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How Assumptive Selling Can Dramatically Improve Your Results

I’m pretty sure every dealer reading this article wants their salespeople to close a higher percentage of the prospects they encounter. To help achieve this, your dealership spends thousands of dollars and hundreds of hours each year educating your sellers; yet, your market share doesn’t budge. You might see a small spike immediately after a particularly good training session, but the results quickly return to their pre-training levels after that.

While a new word track or tactic your team just learned might get credit for the initial success, the truth is their confidence in closing the next Up is the greatest driver of these quick results. They left the training believing they could close their next four prospects and they closed three; not bad, considering they usually close one out of four.

The only real difference was they approached those four prospects as if it was foregone conclusion that a deal was going to be made. They assumed the sale. There was no need to interrogate these buyers because your salesperson already knew they were buyers. He knew he was going to sell them because he was armed with a super-cool, can’t-miss talk track or technique. The training gave him confidence and his confidence allowed him to assume the sale.

Green Peas

Have you ever wondered why Green Peas [a new, inexperienced salesperson] tend to do so well in their first few months and then fall to average or below after that? It’s simple/ They follow the steps you taught them (because they don’t know any better) and they assume everyone is a buyer who wants to buy today (again, because they don’t know any better).

Without realizing it, successful Green Peas are practicing assumptive selling; that is, they’re assuming everyone is a qualified buyer who is going to buy today. Even though they lack the confidence and polish of a seasoned 30-car seller, their belief that everyone is a buyer carries them through their first full month to a spot near the top of your sales board. Then, they start to figure all this stuff out…

They begin to freelance the sales steps instead of using the ones you taught them (because they’re now smarter than you) and they start to assume everyone is a deadbeat tire-kicker who is out to waste their time (because they’ve been burned a couple of times). Quickly, their results level off and they end up somewhere in the lower third of the pack for the rest of their career.

If only they could remain a Green Pea forever and always assume the sale.

Assumptive Selling

Assumptive Selling, to be clear, is not new. Assumptive Selling has been around as long as there has been salespeople; and, despite what you’ve heard about people who assume, assumptive sellers have always been more successful than their peers. In automotive retail, Assumptive Selling is about knowing there are no tire-kickers, no unqualified buyers. Everyone is a buyer, and everyone is buying today.

Assumptive Selling is not about closing; it’s about leading. It’s about leading the customer down your path (whether on the lot or on the phone). It’s about taking charge, being direct and providing guidance — all while understanding that every Up wants to buy and they want to buy today.

Assumptive selling is about believing everyone is a buyer… and knowing that the first time you believe someone is not, you’ll be right.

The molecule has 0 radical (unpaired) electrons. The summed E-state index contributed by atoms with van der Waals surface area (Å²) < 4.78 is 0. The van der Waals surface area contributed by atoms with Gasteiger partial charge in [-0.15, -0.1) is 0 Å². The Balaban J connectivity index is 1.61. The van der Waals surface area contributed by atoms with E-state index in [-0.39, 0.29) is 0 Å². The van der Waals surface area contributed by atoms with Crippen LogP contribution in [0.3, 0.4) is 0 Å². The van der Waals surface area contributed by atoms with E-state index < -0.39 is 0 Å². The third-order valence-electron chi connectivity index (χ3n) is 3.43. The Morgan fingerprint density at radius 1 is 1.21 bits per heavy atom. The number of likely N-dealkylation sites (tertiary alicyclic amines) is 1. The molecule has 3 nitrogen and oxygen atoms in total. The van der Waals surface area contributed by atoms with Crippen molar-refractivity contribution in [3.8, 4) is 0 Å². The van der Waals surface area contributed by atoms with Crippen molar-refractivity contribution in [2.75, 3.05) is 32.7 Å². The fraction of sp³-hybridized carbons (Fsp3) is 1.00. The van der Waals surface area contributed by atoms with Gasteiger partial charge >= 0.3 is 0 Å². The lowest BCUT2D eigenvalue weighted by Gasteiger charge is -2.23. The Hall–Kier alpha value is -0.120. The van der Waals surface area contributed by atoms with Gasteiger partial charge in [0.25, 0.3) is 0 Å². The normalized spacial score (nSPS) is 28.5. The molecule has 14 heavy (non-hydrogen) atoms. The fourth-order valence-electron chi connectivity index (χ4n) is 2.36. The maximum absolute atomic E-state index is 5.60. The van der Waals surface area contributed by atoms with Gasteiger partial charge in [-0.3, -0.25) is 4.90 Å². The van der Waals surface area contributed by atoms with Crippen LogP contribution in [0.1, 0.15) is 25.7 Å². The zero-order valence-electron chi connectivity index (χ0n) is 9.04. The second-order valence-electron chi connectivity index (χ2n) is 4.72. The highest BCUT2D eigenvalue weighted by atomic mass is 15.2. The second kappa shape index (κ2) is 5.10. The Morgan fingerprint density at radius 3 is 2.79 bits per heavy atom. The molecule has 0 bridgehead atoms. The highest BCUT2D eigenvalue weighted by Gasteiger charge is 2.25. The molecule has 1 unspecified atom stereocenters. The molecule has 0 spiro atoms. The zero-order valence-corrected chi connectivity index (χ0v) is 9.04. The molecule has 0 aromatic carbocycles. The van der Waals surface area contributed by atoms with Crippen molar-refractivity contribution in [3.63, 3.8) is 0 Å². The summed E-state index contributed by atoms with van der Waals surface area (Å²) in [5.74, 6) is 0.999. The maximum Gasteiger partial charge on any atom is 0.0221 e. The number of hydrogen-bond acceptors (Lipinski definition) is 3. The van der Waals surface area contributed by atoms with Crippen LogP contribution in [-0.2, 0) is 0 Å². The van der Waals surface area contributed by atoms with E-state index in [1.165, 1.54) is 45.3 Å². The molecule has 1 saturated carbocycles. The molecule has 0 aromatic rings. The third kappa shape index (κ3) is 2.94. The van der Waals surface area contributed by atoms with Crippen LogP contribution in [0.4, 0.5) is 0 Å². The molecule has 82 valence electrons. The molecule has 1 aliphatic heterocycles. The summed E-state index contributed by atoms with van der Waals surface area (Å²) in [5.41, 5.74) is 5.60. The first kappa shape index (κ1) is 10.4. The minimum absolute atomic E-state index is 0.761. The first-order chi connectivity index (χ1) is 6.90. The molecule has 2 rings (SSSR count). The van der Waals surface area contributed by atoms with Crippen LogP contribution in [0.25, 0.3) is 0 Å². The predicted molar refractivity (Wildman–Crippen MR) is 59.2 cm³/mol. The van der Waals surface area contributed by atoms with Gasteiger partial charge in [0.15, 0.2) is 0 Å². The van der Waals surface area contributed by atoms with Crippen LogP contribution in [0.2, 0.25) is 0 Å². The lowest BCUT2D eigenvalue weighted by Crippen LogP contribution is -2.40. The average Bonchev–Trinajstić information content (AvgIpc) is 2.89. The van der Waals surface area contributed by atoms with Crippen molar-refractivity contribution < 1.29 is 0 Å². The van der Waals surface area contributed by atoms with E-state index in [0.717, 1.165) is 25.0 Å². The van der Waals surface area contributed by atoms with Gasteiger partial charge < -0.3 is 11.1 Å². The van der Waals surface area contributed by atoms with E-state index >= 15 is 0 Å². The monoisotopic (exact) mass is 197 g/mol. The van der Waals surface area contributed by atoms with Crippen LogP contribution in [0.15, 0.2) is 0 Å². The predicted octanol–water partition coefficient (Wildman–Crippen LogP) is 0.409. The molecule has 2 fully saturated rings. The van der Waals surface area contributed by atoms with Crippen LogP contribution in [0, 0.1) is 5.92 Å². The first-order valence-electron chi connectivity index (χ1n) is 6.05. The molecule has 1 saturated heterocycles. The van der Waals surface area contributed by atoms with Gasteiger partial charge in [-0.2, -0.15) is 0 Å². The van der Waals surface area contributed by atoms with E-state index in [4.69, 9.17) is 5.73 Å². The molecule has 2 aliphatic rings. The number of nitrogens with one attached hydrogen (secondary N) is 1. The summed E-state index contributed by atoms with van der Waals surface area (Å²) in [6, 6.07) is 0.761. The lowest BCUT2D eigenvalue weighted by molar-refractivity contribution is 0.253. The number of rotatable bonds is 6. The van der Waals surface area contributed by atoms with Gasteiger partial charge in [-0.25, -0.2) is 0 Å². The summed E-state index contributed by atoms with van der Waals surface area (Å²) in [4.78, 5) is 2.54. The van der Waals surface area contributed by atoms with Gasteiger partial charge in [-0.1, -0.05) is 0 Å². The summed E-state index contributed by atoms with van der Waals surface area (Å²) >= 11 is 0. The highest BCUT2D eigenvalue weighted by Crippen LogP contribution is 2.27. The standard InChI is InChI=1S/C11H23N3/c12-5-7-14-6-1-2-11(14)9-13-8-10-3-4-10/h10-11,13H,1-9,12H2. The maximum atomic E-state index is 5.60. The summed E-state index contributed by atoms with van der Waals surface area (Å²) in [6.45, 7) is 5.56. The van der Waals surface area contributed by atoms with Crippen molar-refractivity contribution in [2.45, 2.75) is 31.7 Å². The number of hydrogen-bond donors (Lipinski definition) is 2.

Today’s connected customers want to buy; they’re just afraid of being sold. They show up on the lot with all the information and they don’t like being interrogated.  Salespeople who win today are the ones who recognize this, speak to their customers like human beings, and then pull them through a buying process in an efficient manner that makes sense to the customer.

Salespeople who interrogate their prospects with old-school qualifying questions do a good job of figuring out who the 480 and 520 Beacons (credit scores) are, but their tactics end up chasing away the 780s and 820s. No one objects to being treated like a qualified buyer, but those with good credit scores won’t stand for being treated like a deadbeat.

When salespeople assume every sale, they close more deals. In fact, when they assume every sale they very quickly achieve a near 100 percent demo drive percentage. What does that do for their write-up and closing percentages? Yes, they may occasionally “waste” 15 minutes on a demo drive with someone who can’t buy, but they more than make up for this in the additional deals they’re closing with those who enjoy being treated like a prospect instead of a suspect.

Do you want your salespeople to dramatically improve their results without you having to spend more on marketing to drive more Ups? Make sure they always assume the sale. When they assume every Up is a buyer who is going to buy today – just like they did when they were Green Peas – they’ll close more deals more quickly for more money and for better CSI. All because they treated everyone like a qualified buyer who wanted to buy today.

Good selling!

Steve Stauning
Steve Stauning
Founder, Steve is the author of Assumptive Selling: The Complete Guide to Selling More Vehicles for More Money to Today’s Connected Customers; as well as a respected automotive industry veteran and founder of pladoogle, LLC – a leading training & consulting firm – and the free sales video training website Prior to his involvement with pladoogle, Steve served in various automotive leadership roles, including as the Asbury Automotive Group’s (NYSE: ABG) director of ecommerce, the director of the Web Solutions division of Reynolds & Reynolds, and as the general manager of Dealer Web Services for Dominion’s Dealer Specialties.

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